Divorce finance: choosing the right litigation funding structure
Funding a divorce places additional strain on spouses but specialist providers can offer a suitable solution, says George Williamson
The introduction of no fault divorce announced last month will herald a significant and welcome development in UK divorce legislation.
Prompted in part by the case of Owens v Owens, the new legislation will mean that a spouse can simply state that the marriage has broken down irretrievably, where previously there had to be allegations of adultery or unreasonable behaviour for proceedings to start.
There are many misconceptions when it comes to divorce law, with individuals mistakenly believing that being able to demonstrate the other party’s shortcomings and misdemeanours will lead to an increase in their financial settlement.
This is extremely rare; in reality, the only things they are likely to increase by doing this are legal fees and acrimony.
The financial element to a divorce can be a source of great stress at an already emotional time.
Cuts to legal aid haven’t helped matters, as many have opted to represent themselves, or have turned to family or friends for a loan.
The latter carries the risk that courts will perceive it as a ‘soft’ loan, meaning it may not be taken into account when determining the settlement.
Another financing route is via a Legal Services Order, which orders one former spouse to pay the other’s legal fees, however this can cause significant delay and expense and divert the focus away from the main proceedings.
It is, therefore, unsurprising that an influx of specialist litigation funders have entered the market recently, all with different approaches and experience.
Litigation loans can put a fair outcome within reach of an individual who may otherwise have been unable to access legal advice of a similar calibre to their former spouse’s.
A litigation funder should be FCA-regulated, meaning they have an obligation to lend responsibly, and so will only lend up to a certain proportion of the client’s likely settlement outcome.
It’s important that solicitors understand the different charging structures and know which will work best for their clients, especially as the ‘true cost’ to the client can be complex to grasp.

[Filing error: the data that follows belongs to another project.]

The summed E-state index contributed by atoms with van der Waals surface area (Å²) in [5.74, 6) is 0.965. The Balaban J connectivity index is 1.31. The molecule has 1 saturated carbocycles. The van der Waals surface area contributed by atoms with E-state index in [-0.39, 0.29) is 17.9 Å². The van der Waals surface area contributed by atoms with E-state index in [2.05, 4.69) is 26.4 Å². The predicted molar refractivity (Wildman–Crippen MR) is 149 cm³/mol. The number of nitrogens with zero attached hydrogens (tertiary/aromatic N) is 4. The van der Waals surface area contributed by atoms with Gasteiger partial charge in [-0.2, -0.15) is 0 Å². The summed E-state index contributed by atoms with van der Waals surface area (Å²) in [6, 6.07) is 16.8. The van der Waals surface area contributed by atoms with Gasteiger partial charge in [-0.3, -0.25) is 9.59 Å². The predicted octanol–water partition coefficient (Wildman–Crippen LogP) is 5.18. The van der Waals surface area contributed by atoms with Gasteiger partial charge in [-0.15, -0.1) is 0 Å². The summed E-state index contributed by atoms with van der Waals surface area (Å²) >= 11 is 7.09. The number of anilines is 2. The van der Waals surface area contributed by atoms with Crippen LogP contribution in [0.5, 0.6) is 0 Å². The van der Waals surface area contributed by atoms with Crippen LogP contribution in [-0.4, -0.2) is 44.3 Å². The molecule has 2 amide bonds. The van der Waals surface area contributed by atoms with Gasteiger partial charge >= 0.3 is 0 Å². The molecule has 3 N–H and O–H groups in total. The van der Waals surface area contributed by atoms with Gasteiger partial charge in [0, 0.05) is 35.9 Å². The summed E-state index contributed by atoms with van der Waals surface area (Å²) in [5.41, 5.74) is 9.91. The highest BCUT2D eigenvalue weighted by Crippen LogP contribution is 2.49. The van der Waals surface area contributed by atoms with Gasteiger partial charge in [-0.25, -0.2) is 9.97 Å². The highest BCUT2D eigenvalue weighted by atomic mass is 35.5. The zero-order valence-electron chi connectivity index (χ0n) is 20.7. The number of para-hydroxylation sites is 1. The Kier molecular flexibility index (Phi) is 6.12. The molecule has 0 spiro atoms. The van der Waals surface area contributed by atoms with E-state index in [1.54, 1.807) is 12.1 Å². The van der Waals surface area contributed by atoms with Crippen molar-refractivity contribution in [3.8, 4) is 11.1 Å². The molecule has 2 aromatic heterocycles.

The majority of lenders provide a maximum facility for the borrower to draw down from once invoices for legal fees become due, and interest is charged solely on the amount drawn down.
A small set-up fee can be paid upfront or rolled into the loan and paid at the end. The only up-front cost is a small sum for independent legal advice on the loan itself.
This structure can work well in cases where it’s difficult to predict how long they will go on for.
They are flexible in that clients only pay for what they use and, as solicitors aren’t hindered by MPS proceedings, legal costs orders and discussions about payment, they are able to get on with the strategy of the case itself.
Hidden costs must be looked at beyond the headline interest rate. For example, a funder charging 2% upfront and 1% per month on what is drawn down (12% per annum headline rate) and a 1% redemption fee won’t be as good a value as a 1% upfront fee and 1.5% interest per annum on the drawn down funds (18% per annum headline rate) if a case settles and repays within one year, or when a client doesn’t draw down on the full amount available.
Some providers will also provide a separate top-up loan for living expenses, which is helpful for clients who need to demonstrate a clear picture of their true financial needs.
This can also complement litigation by removing the need for expensive applications for interim maintenance while the finances are being ironed out.
If repaying a family member, using a living expenses loan from a litigation funder gives the borrower the reassurance that it will show up on the asset schedule as a hard debt and is therefore much more likely to be taken into account by a judge.
With no-fault divorce set to be implemented in the near future, there are high hopes within the family law community that the focus will shift from a culture of blame towards an emphasis on fairness of financial outcome.
George Williamson is managing director of Level, a family law specialist litigation funder